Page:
Despite violence, beach community isn't changing
Jacksonville Beach officer-involved shooting latest in string of violence
JACKSONVILLE BEACH, Fla. – An area known for tourism and entertainment became a major crime scene Wednesday night after a police officer was targeted by gunfire outside the Waffle House on Beach Boulevard near Third Street. It was the latest blemish for Jacksonville Beach.
Cpl. William Eierman, a 16-year veteran of the Jacksonville Beach Police Department, was released from Memorial Hospital on Thursday, less than 24 hours after he was shot during an encounter with 27-year-old Jovan Sisljagic, a Jacksonville resident.
Police Chief Pat Dooley said Sisljagic shot at a moving police car before firing at Eierman and at another officer in what he called a run-and-gun battle.
At a morning news conference, Dooley called his community a playground for millions.
"We have the draw here of the beach, things to do. It brings people out here. With that, people aren't always going to play by the rules, and we have to deal with it," Dooley said.
According to Jacksonville Beach Mayor Charlie Latham, 90 percent of those arrested in the city do not live in Jacksonville Beach, including Wednesday night's gunman, who is now charged with attempted murder.
The mayor said he can’t stop people from visiting, and wouldn't if he could. The community wants people to visit, but one thing has to change.
"Bring your manners when you come, because you’re going to find that we’re going to be prepared, ready and able to enforce the laws quickly and swiftly and to the fullest extent of the law," Latham said.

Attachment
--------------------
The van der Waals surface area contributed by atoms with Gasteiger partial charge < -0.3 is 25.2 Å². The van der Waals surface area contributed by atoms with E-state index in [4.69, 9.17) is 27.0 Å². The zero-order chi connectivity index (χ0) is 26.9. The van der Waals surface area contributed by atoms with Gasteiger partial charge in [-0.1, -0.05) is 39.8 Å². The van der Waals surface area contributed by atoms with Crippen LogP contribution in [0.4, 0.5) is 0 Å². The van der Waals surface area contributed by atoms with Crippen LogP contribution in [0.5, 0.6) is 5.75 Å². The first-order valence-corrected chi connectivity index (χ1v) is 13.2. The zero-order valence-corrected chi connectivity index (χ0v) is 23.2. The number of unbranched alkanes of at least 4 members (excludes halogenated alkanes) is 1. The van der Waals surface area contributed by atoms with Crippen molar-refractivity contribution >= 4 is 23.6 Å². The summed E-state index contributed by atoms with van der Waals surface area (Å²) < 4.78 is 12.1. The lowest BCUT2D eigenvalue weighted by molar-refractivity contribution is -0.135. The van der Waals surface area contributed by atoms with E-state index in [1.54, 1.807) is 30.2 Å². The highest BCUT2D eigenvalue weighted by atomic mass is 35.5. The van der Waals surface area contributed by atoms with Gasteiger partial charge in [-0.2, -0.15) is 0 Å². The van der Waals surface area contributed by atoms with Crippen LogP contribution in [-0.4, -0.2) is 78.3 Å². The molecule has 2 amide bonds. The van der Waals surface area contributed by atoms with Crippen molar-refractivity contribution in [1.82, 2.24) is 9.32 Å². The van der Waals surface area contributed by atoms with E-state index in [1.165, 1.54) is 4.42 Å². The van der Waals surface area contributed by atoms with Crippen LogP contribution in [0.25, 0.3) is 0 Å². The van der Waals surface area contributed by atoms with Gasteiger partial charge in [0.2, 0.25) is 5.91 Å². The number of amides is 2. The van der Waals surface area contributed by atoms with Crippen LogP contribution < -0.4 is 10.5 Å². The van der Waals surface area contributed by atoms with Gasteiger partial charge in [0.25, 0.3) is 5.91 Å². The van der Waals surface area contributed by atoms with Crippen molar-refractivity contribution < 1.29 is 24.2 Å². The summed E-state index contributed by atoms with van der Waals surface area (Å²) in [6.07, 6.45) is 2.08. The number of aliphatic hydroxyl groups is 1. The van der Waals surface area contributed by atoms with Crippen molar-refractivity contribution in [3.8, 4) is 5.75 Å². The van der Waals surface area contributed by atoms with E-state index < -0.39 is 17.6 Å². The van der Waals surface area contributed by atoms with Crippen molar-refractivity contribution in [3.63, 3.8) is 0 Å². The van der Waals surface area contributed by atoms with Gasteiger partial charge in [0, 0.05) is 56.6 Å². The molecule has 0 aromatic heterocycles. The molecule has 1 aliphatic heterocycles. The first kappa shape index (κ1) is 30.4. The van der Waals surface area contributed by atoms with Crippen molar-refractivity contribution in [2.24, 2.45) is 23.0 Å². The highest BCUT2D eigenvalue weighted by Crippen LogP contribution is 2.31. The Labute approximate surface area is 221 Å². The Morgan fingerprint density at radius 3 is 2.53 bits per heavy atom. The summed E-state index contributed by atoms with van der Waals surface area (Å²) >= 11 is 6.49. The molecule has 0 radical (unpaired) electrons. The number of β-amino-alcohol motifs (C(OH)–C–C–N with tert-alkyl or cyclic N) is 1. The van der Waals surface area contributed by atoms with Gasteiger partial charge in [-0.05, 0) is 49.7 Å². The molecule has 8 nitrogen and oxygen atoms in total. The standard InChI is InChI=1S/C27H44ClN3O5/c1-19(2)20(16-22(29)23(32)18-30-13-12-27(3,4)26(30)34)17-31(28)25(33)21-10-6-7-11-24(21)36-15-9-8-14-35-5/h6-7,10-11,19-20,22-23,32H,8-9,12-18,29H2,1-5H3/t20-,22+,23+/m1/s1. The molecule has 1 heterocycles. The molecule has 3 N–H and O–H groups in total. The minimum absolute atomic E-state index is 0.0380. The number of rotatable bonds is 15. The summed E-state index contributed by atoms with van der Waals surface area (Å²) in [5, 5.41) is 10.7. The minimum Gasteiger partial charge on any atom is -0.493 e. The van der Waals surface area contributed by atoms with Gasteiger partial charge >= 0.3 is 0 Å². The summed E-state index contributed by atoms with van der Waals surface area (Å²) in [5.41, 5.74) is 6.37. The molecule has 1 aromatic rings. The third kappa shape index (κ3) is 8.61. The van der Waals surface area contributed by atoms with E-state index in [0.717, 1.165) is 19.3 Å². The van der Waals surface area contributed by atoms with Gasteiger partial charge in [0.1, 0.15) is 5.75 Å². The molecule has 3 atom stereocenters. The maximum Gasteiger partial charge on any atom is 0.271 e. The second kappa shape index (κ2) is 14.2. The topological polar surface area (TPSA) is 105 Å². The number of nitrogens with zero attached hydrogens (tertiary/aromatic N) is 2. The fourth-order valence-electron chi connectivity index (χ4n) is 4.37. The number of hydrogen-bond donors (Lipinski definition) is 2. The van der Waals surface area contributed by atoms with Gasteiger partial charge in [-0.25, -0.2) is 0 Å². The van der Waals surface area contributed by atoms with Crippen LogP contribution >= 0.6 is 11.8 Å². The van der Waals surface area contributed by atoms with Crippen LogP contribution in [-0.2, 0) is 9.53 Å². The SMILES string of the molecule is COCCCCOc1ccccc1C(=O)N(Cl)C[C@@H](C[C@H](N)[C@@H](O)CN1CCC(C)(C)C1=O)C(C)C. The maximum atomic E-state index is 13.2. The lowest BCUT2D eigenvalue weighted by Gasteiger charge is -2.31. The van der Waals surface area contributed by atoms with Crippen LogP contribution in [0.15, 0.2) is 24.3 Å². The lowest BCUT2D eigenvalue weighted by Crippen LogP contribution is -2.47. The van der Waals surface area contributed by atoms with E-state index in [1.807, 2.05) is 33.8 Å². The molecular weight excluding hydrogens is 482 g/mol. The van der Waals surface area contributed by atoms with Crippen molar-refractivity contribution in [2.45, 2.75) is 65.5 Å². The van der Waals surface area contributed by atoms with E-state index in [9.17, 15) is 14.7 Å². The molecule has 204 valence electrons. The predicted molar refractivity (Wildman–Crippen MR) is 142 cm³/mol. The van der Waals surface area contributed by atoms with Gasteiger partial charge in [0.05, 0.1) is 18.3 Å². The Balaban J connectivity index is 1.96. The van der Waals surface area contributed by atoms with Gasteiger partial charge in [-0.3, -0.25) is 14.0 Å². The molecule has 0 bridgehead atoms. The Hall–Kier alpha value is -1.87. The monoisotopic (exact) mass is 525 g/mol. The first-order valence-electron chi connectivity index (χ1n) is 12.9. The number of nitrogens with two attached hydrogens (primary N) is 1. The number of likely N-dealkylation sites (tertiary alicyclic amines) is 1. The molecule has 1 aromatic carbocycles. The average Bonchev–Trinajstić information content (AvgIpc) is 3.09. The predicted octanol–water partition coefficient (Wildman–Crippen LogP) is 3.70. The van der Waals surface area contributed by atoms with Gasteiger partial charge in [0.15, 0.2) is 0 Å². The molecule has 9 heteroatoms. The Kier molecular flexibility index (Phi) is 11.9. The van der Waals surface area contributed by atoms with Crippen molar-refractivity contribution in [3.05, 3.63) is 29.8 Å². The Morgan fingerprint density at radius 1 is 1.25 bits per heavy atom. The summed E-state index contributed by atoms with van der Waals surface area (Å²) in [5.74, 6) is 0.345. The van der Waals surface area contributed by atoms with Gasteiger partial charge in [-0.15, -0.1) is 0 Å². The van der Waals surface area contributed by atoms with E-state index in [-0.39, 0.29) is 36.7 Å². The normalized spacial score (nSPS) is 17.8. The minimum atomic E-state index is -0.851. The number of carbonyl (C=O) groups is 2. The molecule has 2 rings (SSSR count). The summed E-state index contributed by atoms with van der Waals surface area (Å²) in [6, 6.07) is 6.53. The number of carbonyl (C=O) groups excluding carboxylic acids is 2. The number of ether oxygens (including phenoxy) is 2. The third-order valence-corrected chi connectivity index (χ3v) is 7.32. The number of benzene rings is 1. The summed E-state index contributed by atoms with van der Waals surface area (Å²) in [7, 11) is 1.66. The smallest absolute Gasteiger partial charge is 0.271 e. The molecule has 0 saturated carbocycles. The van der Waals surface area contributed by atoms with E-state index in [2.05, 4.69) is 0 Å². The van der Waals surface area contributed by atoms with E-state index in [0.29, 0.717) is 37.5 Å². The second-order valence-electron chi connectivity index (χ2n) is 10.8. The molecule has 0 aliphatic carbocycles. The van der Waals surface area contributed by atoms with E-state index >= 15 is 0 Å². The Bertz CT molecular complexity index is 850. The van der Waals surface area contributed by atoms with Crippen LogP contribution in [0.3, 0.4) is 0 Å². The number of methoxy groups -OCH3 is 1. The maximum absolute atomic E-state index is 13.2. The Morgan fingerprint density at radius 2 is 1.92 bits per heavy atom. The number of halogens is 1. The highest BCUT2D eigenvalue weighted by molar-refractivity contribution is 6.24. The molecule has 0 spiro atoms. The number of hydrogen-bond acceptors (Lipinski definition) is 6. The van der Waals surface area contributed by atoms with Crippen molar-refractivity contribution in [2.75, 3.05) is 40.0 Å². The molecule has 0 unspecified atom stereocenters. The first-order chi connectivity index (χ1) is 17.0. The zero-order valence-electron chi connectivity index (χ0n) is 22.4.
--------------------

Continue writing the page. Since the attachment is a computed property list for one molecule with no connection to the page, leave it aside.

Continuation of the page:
The mayor spoke highly of Eierman and his fellow officers.
"I’m just exceedingly proud. It takes a tremendous amount of guts to run into a gunfight and stand for your colleagues, and that’s exactly what he did," Latham said. "So he’s a hero to me and to a lot of people here in the community."
One of those proud community members is Fernando Meza.
"He’s definitely a strong person," Meza said of Eierman. "I can tell by his demeanor and his persona that he’s a tough cookie."
Recent rash of violence
The officer-involved shooting followed a string of several high-profile violent crimes in Jacksonville Beach.
Locals have been on high alert due to the recent violence, but were even more shaken by Wednesday night's shooting.
“The crowds have changed and there’s been a lot more violence. It's noticeable," Jacksonville Beach resident Hunter Copeland said. "It’s a privilege to go out and hang out in a setting like this. Let’s not take away from that or have people scared to come visit.”
Since June, there have been several shootings, including the murder of 23-year-old Leon Bennett. There have also been sex attacks and fights reported in Jacksonville Beach.
Some residents said they're even taking extra safety precautions.
“Especially at night, biking around, I do," resident Brandon Long said. "After a certain point at night, I’m not sure if I want to stay out or stay inside.”
Visitors and tourists, such as Gerri Bortz, said they hope the violence doesn't get worse and the area goes back to being calm.
"(Usually) everybody’s friendly and there’s no crime and no problems," Bortz said.
Before the shooting, the city of Jacksonville Beach held a workshop to discuss plans to increase safety downtown. One of the plans they discussed was moving forward with closing some of the restaurants at midnight instead of 2 a.m., however, nothing has been officially approved at this time.
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